The not-so-minor details
Specialized Women’s Riata and Cascade Shoes
A refined approach to women’s specific fit
In store fitting systems that improve fit, stability and power transfer
So comfortable you’ll also want to wear them to the pub
The Cascades had a longer breaking in period than we expected
We weren’t able to completely eliminate heel slip in the Riatas.
I remember my first set of mountain bike shoes. I picked a ‘best guess’ size and special ordered them from my local bike shop. There were a men’s design, fitted well enough, and worked well in the face of no other wildly different options that small or at that price point. I’ve had knee niggles ever since, a likely outcome given over training, under stretching and my feet swimming around in my shoes.
Specialized have developed research, training and design systems that eliminate experiences for female riders like the one above. Like the women’s saddles we tested recently , our women’s shoe test also began by meeting with Lyndell van de Walle at Cyclery Northside, getting fitted for two new offerings from Specialized: The Riata MTB shoes and the Cascade XC shoes.
The fit process for a pair of Specialized shoes takes into account two important measurements. The first is a rider’s size, the second is the amount of contact their foot has with the sole of the shoe.
A heat sensitive device measures the two in one go. This limits the fussing around with special ordering and multiple shop visits if the first size isn’t right. (Although, due to brand’s reputation for excellent fitting women’s shoes most shops stock a good range of sizes and styles.)
Our foot contact measurement indicated a high arch. This signalled that extra support inside the shoe would provide additional stability, an improved pedal stroke and better power transfer.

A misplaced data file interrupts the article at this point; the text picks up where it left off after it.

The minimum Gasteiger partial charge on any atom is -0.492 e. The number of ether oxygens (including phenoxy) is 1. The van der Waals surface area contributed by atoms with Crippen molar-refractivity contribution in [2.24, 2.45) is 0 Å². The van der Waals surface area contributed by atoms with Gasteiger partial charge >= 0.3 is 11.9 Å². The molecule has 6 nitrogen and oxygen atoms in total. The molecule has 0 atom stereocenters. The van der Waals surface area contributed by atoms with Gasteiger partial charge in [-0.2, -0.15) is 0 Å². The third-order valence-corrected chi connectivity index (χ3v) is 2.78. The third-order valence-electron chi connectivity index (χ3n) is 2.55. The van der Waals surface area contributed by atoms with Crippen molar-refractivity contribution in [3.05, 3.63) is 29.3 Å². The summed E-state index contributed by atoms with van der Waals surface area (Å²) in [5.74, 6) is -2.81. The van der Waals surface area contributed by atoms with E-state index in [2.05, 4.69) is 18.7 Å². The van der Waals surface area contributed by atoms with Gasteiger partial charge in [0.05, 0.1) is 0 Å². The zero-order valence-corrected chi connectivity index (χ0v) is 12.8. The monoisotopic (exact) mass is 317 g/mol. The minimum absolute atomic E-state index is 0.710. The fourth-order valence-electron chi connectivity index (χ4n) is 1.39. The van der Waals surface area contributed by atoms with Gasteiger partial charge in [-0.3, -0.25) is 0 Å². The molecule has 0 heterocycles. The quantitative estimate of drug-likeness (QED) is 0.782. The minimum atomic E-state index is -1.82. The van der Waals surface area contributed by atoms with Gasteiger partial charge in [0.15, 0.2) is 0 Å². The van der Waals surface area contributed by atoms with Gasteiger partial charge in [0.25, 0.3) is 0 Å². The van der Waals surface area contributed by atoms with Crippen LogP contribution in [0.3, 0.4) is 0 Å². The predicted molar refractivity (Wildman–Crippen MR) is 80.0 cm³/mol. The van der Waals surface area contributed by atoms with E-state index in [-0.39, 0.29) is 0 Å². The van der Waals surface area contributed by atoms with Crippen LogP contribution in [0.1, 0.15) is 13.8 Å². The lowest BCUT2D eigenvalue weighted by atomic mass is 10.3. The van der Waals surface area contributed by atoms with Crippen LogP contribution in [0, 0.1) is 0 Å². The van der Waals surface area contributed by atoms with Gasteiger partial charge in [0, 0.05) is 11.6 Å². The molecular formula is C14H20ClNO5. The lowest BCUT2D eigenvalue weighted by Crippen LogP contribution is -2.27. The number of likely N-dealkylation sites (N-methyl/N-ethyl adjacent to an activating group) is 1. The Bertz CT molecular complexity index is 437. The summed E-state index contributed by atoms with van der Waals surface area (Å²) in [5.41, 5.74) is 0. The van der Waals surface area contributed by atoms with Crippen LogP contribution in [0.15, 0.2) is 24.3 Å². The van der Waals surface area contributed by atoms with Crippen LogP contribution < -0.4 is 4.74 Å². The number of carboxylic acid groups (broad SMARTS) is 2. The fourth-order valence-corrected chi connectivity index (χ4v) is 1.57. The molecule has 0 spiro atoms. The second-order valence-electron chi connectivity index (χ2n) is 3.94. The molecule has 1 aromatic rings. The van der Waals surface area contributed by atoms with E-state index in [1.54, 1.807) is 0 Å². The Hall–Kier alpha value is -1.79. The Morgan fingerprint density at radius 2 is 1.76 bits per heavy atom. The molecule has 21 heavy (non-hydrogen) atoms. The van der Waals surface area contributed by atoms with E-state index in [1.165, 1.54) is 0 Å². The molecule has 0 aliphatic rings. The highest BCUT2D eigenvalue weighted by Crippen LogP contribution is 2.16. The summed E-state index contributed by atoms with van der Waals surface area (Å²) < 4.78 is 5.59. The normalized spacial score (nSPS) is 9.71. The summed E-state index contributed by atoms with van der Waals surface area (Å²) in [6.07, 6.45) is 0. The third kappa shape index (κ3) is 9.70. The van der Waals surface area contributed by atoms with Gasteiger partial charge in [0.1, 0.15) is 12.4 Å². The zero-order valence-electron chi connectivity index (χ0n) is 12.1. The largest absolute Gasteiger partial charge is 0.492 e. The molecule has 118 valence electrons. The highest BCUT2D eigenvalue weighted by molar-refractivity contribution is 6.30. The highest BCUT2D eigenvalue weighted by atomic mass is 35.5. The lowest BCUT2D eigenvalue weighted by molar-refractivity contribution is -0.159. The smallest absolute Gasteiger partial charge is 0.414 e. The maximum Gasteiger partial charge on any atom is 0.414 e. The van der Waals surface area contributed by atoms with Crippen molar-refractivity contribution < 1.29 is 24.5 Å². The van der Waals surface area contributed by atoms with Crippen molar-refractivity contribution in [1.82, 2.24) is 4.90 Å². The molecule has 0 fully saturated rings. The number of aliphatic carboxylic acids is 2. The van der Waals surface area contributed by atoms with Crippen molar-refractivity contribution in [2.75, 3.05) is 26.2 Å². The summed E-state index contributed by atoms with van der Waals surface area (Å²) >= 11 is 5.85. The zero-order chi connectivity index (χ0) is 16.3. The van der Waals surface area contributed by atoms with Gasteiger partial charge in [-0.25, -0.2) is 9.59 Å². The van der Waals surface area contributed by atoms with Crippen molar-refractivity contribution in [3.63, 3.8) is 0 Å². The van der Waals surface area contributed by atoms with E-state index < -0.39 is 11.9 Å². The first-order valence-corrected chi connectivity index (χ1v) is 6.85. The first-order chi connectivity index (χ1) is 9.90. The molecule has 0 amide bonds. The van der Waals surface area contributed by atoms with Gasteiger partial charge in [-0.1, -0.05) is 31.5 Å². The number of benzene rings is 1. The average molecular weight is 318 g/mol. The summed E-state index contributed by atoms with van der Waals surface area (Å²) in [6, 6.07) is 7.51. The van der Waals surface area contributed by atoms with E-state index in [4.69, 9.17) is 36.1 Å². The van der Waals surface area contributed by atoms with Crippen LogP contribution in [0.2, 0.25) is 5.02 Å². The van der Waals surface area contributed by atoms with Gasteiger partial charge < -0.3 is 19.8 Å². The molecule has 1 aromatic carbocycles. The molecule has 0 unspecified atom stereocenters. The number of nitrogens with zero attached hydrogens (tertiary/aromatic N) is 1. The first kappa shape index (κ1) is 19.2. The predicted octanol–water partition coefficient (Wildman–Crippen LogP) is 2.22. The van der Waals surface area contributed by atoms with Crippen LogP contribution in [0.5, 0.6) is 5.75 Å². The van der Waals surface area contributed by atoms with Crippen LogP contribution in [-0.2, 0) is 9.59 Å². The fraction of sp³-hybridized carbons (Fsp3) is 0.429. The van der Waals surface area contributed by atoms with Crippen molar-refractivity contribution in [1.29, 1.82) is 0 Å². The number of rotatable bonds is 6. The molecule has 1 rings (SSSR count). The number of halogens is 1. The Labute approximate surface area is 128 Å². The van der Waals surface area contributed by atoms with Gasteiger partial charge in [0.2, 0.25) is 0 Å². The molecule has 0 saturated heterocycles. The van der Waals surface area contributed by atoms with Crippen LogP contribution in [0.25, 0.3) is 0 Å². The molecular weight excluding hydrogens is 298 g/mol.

Three different innersoles, or footbeds, are available as an add-on to a shoe purchase for riders who want to address this area of fit and performance. In our case, we were supplied with innersoles that support a higher arch, which stopped our foot collapsing during the pedal stroke.
The built up footbeds have led to much better tracking of our hips and knees, to the point where knee pain on the bike and was far more responsive to stretching and maintenance off the bike. The difference is so pronounced we want to put these in our regular shoes as well – except that they’re carefully designed for a pedal stroke, not a foot step.
With size and arch support taken care of, what would the shoes offer on top of this?
The Riata MTB shoe is an entry level mountain bike shoe. At $129.95 it retails at a price you’d expect to pay for a reasonably supportive running shoe.
Like a similar level of running shoe, the Riata is constructed out of well-researched features delivering fit and performance without going over the top with bells and whistles.
The sole provides reasonable traction. There are no studs or softer compound materials to add extra grip, but we didn’t miss this. In fact, we preferred the durability of the more basic sole that is less affected by walking on scratchy surfaces.
Specialized shoes are built up a little along the inside middle of the foot. Whether you buy additional inner soles or not, riders will also benefit from the ‘metatarsal button’ which helps to keep the toes feeling relaxed and ‘longitudinal arch’ support. Again, great for the demands of long rides and a cycling pedal stroke.
The sole of the Riata has a ‘stiffness factor’ of six. This means it’s stiff-ish without being so light, hard and power transfer-y that Specialized would want to use similar materials for Tony Martin’s next time trial bike.